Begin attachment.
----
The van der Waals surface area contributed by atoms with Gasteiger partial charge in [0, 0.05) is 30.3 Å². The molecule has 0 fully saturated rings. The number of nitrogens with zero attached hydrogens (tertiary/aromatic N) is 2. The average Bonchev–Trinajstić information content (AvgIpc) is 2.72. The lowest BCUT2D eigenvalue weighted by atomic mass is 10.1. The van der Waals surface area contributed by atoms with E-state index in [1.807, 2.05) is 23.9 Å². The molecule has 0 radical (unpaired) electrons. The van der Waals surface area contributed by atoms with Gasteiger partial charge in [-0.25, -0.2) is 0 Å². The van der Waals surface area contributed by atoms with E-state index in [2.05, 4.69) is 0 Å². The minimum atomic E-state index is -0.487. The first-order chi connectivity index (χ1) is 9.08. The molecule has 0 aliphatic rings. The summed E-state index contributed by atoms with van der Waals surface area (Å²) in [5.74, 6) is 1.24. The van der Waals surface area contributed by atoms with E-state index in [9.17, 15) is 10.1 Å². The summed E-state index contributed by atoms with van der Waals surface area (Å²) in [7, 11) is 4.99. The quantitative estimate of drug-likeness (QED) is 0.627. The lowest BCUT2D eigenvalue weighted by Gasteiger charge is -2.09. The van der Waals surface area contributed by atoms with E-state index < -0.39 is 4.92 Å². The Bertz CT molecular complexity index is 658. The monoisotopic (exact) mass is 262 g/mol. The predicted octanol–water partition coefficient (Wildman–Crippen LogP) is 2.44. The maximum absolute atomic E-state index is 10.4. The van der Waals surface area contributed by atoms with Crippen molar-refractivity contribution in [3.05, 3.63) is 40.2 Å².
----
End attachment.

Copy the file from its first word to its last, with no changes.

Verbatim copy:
The van der Waals surface area contributed by atoms with Gasteiger partial charge in [0, 0.05) is 30.3 Å². The molecule has 0 fully saturated rings. The number of nitrogens with zero attached hydrogens (tertiary/aromatic N) is 2. The average Bonchev–Trinajstić information content (AvgIpc) is 2.72. The lowest BCUT2D eigenvalue weighted by atomic mass is 10.1. The van der Waals surface area contributed by atoms with E-state index in [1.807, 2.05) is 23.9 Å². The molecule has 0 radical (unpaired) electrons. The van der Waals surface area contributed by atoms with Gasteiger partial charge in [-0.25, -0.2) is 0 Å². The van der Waals surface area contributed by atoms with E-state index in [2.05, 4.69) is 0 Å². The minimum atomic E-state index is -0.487. The first-order chi connectivity index (χ1) is 9.08. The molecule has 0 aliphatic rings. The summed E-state index contributed by atoms with van der Waals surface area (Å²) in [5.74, 6) is 1.24. The van der Waals surface area contributed by atoms with E-state index in [9.17, 15) is 10.1 Å². The summed E-state index contributed by atoms with van der Waals surface area (Å²) in [7, 11) is 4.99. The quantitative estimate of drug-likeness (QED) is 0.627. The lowest BCUT2D eigenvalue weighted by Gasteiger charge is -2.09. The van der Waals surface area contributed by atoms with E-state index < -0.39 is 4.92 Å². The Bertz CT molecular complexity index is 658. The monoisotopic (exact) mass is 262 g/mol. The predicted octanol–water partition coefficient (Wildman–Crippen LogP) is 2.44. The maximum absolute atomic E-state index is 10.4. The van der Waals surface area contributed by atoms with Crippen molar-refractivity contribution in [3.05, 3.63) is 40.2 Å².